Mexican airline Aeromexico on Tuesday posted a net loss of $130.38 million in the third quarter under the strain of the coronavirus pandemic, yet said passenger demand had begun to revive, Reuters reported. The drag on profits was considerably narrower than in the prior quarter, when Aeromexico posted a net loss of $1.19 billion.
Resources Per Country
During a pandemic that has wreaked havoc with global travel, Enrique Beltranena is something of a rarity: a happy airline boss. Volaris, his Mexican low-cost airline, has added, not cut, routes during the crisis, has a healthy balance sheet and is “cautiously optimistic” in its outlook, he said.
Canadians are experiencing the economic effects of COVID-19 very differently — and it largely depends on how vulnerable they were prior to the pandemic, a new poll suggests, Global News reported. The youngest people in the workforce — those in Generation Z — appear to be struggling the most, according to the poll, which was commissioned by insolvency firm MNP. Nearly 70 per cent are $200 or less away from insolvency, which includes 39 per cent who are already insolvent, meaning their financial resources aren’t enough to cover their current obligations.
It may be little surprise the pandemic has infected Canadians with more stress over debt, but a new survey offers the eye-openers that people fear the stigma of mental illness more than poverty and business failure, and young people are more afraid than their elders, the Financial Post reported. With Mental Illness Awareness Week being marked in Canada next week, almost three quarters of the 1,510 respondents polled Sept. 23-25 in the Angus Reid Forum by insolvency company Bromwich+Smith said mental illness carries the heaviest stigma.
Mexico’s finance ministry and banking regulator extended tools to allow banks and financial intermediaries to restructure loans and other credits to clients, senior officials said Wednesday, in the government’s latest push to help an ailing economy, Reuters reported. The measures will extend until next year several temporary rules designed to avoid defaults and loss of collateral, in what Finance Minister Arturo said was a recognition that the economy will remain fragile for some time.
In an attempt to help its battered economy recover from the impact of the coronavirus pandemic, Mexico’s central bank said on Tuesday that it has extended measures designed to strengthen credit channels and provide liquidity in the financial system, Reuters reported. Banxico said liquidity facilities first announced in April will be extended until the end of February 2021, while a government securities repurchase window is being increased by a further 50 billion pesos ($2.37 billion). So far, Banxico said, the measures have been successful.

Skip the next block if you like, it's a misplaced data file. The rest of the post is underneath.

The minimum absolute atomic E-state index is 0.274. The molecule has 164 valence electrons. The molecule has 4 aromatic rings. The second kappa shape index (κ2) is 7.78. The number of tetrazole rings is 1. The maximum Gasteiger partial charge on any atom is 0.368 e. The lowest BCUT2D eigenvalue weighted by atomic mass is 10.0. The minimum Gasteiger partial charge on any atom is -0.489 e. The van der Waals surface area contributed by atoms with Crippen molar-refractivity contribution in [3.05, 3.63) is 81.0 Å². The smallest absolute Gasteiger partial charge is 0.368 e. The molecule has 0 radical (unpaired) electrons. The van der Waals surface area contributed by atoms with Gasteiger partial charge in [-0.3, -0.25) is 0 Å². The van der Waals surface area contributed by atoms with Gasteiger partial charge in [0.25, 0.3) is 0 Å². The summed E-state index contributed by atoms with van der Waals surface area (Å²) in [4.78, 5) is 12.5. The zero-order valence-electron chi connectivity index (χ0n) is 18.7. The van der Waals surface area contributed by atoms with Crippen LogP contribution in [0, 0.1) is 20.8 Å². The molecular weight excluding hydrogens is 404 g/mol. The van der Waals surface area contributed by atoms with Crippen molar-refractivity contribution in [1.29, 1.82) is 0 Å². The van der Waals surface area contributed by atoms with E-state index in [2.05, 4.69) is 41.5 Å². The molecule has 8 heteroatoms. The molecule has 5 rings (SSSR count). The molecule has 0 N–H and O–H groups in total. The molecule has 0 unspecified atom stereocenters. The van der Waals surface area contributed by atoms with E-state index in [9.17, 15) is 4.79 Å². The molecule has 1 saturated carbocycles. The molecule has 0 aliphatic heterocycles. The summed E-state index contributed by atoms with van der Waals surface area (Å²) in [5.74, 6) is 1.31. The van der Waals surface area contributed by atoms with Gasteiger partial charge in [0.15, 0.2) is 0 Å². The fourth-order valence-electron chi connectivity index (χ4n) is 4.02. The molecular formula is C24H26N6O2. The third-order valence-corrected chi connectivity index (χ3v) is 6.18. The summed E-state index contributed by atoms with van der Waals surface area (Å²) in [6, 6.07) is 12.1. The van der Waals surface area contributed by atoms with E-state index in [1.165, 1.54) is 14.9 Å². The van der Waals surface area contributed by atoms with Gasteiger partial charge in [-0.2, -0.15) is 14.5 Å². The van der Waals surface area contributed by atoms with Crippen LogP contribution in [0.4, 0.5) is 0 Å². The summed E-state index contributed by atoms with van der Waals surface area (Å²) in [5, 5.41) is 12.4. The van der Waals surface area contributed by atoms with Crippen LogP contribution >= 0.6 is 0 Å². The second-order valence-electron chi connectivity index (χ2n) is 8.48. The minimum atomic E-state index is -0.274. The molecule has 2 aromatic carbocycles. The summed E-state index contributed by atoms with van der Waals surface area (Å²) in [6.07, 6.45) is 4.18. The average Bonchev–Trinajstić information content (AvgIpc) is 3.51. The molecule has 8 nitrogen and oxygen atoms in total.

Bonds sold to finance a $13 billion airport in Mexico City that was ultimately scrapped are among the region’s worst performers as investors question the revenue stream that backs them, Bloomberg News reported. Notes due in 2047 from the Mexico City Airport Trust had a volatile first half and are now poised for their fourth straight weekly decline. Their drop to 86 cents on the dollar from above par at the beginning of the year is the seventh-worst performance in the Bloomberg Barclays Latin America Bond Index. The notes have a tumultuous history.
Mexico’s finance ministry is considering extending relaxed banking credit rules to help its battered economy recover, a top official said on Wednesday, after it presented an austere 2021 budget that leaves little room to maneuver, Reuters reported. Deputy Finance Minister Gabriel Yorio said the ministry was in talks with the banking industry and the central bank about the possible extension until next year of the temporary measures designed to avoid defaults and loss of collateral.
Factories across Europe, Asia and North America continued to shake off the coronavirus gloom in August as the global economy emerged from a downturn triggered by the health crisis, thanks in part to massive fiscal and monetary stimulus programmes, Reuters reported. Surveys showing an expansion in manufacturing activity may reduce pressure on policymakers to take bolder steps to avert a deeper recession. J.P. Morgan’s measure of global manufacturing activity rose to a 21-month high of 51.8 in August from 50.6 in July, the second straight month above the neutral reading of 50.
Offshore drilling rig contractor Seadrill said on Monday it has proposed to creditors to turn over its stakes in oil services firms Archer and Seadrill Seabras to redeem its outstanding secured notes, Reuters reported. The company controlled by Norwegian-born billionaire John Fredriksen has been in talks with creditors since the end of last year over new debt restructuring. Seadrill said it was approached by a group of noteholders in May about a potential deal, and it responded on Aug.